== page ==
Everyone is still nagging at Apollo to tell their fortunes. My brother smirks groggily to himself. "I predict that Doc will give me another drink." For added emphasis, he bangs his empty glass on the bar.
More raucous laughter. Doc shakes his head. "Sorry, mate. You've had enough for one night."
"Then I'll strike you down with plague and pestilence. I'll make your crops barren and I'll give your goats the mange…"
Time for me to intervene.
Apollo is still shouting curses, even as I drag him up the stairs and dump him unceremoniously onto his bed. Then he starts singing, while I remove his boots and place his feet on top of the mattress. The song is a bawdy sailor's shanty that he somehow still remembers after two and a half thousand years. Sitting on my own lumpy bed, I stare at him. He doesn't seem to notice my scrutiny. All that drink puts up quite a potent barrier to his usually sharp senses. After a while he stops singing and starts snoring.
This is why I plan never to get drunk. I have heard gods snore. It's not a pleasant sound.
Apollo is lying on his back with his golden curls spread around him. I have always been slightly jealous of my twin's shiny golden hair. Mine is the same colour, but it's so damn straight. My skin is slightly tanned, and my body is thin and well-muscled. Comes from centuries of living outdoors. I'm also quite strong, which is why I can force my drunken brother away from the bar when even Greg the bouncer gave up trying long ago.
"So," says a voice to my left. "This is where you live. I must say, the showers leave a lot to be desired."
I turn my head. The voice belongs to a tall, barrel-chested man who's stepped from our small bathroom with a towel wrapped around his waist. Water drips onto the floor from his long hair and curly dark beard. I recognise him instantly. "Dad?"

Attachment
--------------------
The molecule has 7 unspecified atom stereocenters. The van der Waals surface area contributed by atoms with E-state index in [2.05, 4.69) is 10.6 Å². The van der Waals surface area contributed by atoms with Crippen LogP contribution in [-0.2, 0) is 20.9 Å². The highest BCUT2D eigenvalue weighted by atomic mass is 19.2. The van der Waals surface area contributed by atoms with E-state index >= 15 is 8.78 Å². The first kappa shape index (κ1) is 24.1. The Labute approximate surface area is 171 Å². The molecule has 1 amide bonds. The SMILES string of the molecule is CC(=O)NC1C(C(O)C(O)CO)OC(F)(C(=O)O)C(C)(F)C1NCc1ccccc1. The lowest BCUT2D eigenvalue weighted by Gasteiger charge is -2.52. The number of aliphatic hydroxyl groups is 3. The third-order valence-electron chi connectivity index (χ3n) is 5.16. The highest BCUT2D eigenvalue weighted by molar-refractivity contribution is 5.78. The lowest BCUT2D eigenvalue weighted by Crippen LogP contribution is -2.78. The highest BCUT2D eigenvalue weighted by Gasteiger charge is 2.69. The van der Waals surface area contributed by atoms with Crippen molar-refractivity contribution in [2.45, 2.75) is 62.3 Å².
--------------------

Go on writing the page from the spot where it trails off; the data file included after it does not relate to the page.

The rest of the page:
...The Almighty Zeus is dripping on my carpet.
He casts his gaze around the room, and finally stares down at Apollo. "He doesn't look too brilliant."
"I've seen him worse than this. What are you doing here? If you wanted to flood the place, you could at least have conjured up a decent storm."
He catches my meaning. "Sorry," he says, and disappears into the bathroom to dry his hair. I follow him to provide him with another towel - the one around his waist had better stay there! "The truth is, Artemis," he tells me while vigorously rubbing the space around his ears. "I'm hiding from… You Know Who."
"Again?" This is hardly surprising, and to be honest I can't really blame him. Anyone who thinks Cinderella's stepmother was wicked has never met Hera! "What is it this time?"
"We were living in an apartment somewhere. I told her I wanted a divorce. She's strong. She threw the sofa at me."
Some small part of what he just said refuses to escape from my mind. "Divorce?"
"Mortals can do it. Why can't I?"
"Don't get me wrong, Dad. I can understand why you'd want to, but…"
"Besides, I've met someone."
This I have heard before. I've also seen that doleful look already far too many times, as Zeus implores any one of us to - please - understand. We all know that it's only a ploy, and that he's perfectly capable of bringing down every kind of curse upon anyone who protests too loudly.
"All right." This is said with a deep sigh. "You can drop the act. Who is she this time? Or is it a he?"
"She's coming over in the morning. I'll introduce you then. In the meantime, I was wondering if I could spend the night?"
"You could, but I don't really see where you would sleep…"
Zeus has fixed his gaze on my bed, which is empty. What's the point in arguing?